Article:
Tuesday, April 27, 2010

Television Review: THE HITCHHIKER- 'Last Scene' (1986, Paul Verhoeven)

Stars: 3.5 of 5.
Running Time: 30 minutes.
Best one-liner: I don't know. Everything the Hitchhiker says.

What a better way to ease out of Rutger Hauer week, than to switch gears and do a Paul Verhoeven-directed episode of THE HITCHHIKER.

Verhoeven. Fresh off of FLESH + BLOOD and about to make ROBOCOP. There's some points for the plus column. Then, THE HITCHHIKER. It kinda taps into some of the same imagery as THE HITCHER. Horror + hitchhiking, yeah. L'il Hauer connection right there. And finally, there's the Hitchhiker himself. Hey, he's almost as good as Rutger Hauer, and he kinda looks like him, too, right? Well, maybe if Rutger Hauer had a bad date with a Flowbee and a propensity for flannel, and instead of terrorizing C. Thomas Howell, he just sat around on the roadside and made limp, cretinous observations about the matters at hand? Nevermind. I apologize. Maybe I'm too hard on the Hitchhiker. Maybe he'll step it up a notch with Verhoeven at the reins. Let's find out:

Five seconds in and we already know it's a Verhoeven flick.

Now the script is fun, but draws quite a bit on De Palma's BODY DOUBLE, and ends up, like nearly every episode of THE HITCHHIKER, being somewhat predictable. But Verhoeven is more than up to the task, and he injects it with some stirring imagery, much of which is influenced by William Friedkin's music video for Laura Branigan's "Self Control."

It was truly the Golden Age of the music video- sleazy dancers, lustrous neon, and snazzy costumes- in fact, BODY DOUBLE itself had tread similar ground a year prior with the Frankie Goes to Hollywood "Relax" setpiece. Paul "I make the movies America deserves" Verhoeven taps into a middle ground- he (naturally) embraces the more sordid elements, but clearly delights in the collision of vapid, self-important characters and yucks it up at the inherent hollowness of American pop culture (and THE HITCHHIKER itself?).

The plot is as follows- rookie filmmaker Peter Coyote's in the midst of a film which, as I said, bears more than passing similarities to BODY DOUBLE.

Things aren't going so well, and his lead actress (LaGena Hart) isn't demonstrating the depth necessary to pull off the film's crucial LAST SCENE.

The money men are getting nervous, and the more she tries to 'act,' the worse she gets. A desperate Coyote must take drastic measures- maybe she'd be better if she wasn't acting? Maybe all this movie needs is the terror to be REAL. Of course, such a gambit could always backfire...

I suppose there's shades here of Paul Bartel's quintessential 1968 short (which he remade as an AMAZING STORIES episode), THE SECRET CINEMA, whereupon a woman realizes that her entire life is a TRUMAN SHOW-esque exercise in cinematic cruelty.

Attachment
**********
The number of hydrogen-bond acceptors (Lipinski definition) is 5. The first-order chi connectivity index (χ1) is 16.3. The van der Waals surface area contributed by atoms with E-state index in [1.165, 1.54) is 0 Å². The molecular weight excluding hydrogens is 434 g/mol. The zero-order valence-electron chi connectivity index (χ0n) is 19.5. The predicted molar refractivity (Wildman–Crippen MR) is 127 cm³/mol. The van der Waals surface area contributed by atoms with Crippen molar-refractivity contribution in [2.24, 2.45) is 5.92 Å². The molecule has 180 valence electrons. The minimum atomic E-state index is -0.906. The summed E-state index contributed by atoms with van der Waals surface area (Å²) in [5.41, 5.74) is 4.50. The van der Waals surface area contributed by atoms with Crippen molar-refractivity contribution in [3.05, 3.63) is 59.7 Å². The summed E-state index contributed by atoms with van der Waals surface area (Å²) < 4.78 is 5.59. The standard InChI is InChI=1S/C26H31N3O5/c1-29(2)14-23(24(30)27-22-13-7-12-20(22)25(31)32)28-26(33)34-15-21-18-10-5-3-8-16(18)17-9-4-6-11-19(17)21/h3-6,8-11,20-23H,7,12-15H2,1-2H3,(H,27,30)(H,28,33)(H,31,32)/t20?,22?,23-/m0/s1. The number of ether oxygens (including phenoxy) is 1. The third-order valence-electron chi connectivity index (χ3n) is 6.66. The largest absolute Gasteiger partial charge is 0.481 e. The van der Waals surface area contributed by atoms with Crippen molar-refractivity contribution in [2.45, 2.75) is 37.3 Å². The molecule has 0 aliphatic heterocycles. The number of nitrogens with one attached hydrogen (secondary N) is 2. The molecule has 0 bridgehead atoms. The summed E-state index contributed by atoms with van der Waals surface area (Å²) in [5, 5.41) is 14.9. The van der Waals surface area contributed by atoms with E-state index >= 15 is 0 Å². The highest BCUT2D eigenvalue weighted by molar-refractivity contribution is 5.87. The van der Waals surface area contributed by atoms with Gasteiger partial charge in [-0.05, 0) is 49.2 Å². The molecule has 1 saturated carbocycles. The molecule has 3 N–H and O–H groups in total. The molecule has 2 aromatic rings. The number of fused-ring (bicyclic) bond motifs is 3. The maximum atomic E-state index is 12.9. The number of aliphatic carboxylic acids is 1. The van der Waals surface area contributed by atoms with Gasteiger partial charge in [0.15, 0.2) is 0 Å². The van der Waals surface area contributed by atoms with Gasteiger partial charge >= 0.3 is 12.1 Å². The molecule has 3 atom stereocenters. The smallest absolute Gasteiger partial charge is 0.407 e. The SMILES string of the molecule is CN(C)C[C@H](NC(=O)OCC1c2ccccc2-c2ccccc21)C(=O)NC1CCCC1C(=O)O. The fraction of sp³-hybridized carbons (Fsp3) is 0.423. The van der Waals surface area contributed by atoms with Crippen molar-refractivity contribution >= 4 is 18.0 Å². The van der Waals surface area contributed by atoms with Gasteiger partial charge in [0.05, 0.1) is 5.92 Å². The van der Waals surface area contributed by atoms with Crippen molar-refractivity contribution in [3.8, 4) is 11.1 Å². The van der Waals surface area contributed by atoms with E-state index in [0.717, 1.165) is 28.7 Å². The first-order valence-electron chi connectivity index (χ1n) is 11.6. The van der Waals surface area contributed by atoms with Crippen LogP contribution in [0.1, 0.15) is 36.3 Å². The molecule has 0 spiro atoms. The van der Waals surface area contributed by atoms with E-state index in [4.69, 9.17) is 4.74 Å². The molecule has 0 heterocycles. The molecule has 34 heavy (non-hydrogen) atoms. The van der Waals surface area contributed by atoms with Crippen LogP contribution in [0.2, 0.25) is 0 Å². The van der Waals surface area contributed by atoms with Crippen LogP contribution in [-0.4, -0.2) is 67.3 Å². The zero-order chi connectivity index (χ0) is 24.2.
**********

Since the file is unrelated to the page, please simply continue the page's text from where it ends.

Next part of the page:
As the Hitchhiker says, "Making movies can be a little like magic- manufacturing illusions and manipulating the way people feel. But when you fool around with what is and isn't real, you run the risk of being tricked by your own sleight of hand." Thanks, Mom.

It's times like these where I really appreciate the Cryptkeeper. He probably would've just said something like "FRIGHTS, camera, HACK-tion! I'm ready for my GROSS-up! Eeeeh-hee-hee-hee-hee-hee-heeeeeee!" And I would have been totally satisfied with that.

It develops into an enjoyably-paced quasi-meta-slasher that furnishes us with a fairly satisfying missing link between Verhoven's 1983 THE FOURTH MAN and his 1992 BASIC INSTINCT, with one scene in particular even foreshadowing the denouement of the latter film. The episode ends with a showdown at a swank n' sweaty nightclub, full of unusual, violent objets d'neon-art.

Sex and car crashes? Cronenberg and Verhoeven unknowingly cross paths again...

There's a great little bizarre moment as a spandexed, presumably well-oiled Spiderman dancer twirls about a less-than-impressed Peter Coyote. I can totally see Verhoeven carefully choreographing this throwaway interaction.

Anyway, life imitates art, somebody gets the last laugh, and the episode is over.

Thoughts? Hitchhiker?

"He bent the light and the shadows and called it truth. He used people like they were creatures of clay. But the truth, when it's bent, has a way of snapping back. And the creatures created, well, they often have the last laugh." Huh. That's actually not that bad, Hitchhiker. I mean we're not talking Rod Serling-level, but I think you'd have snared yourself an 'A' in a sixth grade language arts class, for sure. We may make a third-tier Hauer out of you yet! (Currently a fourth-tier Hauer.)

-Sean Gill

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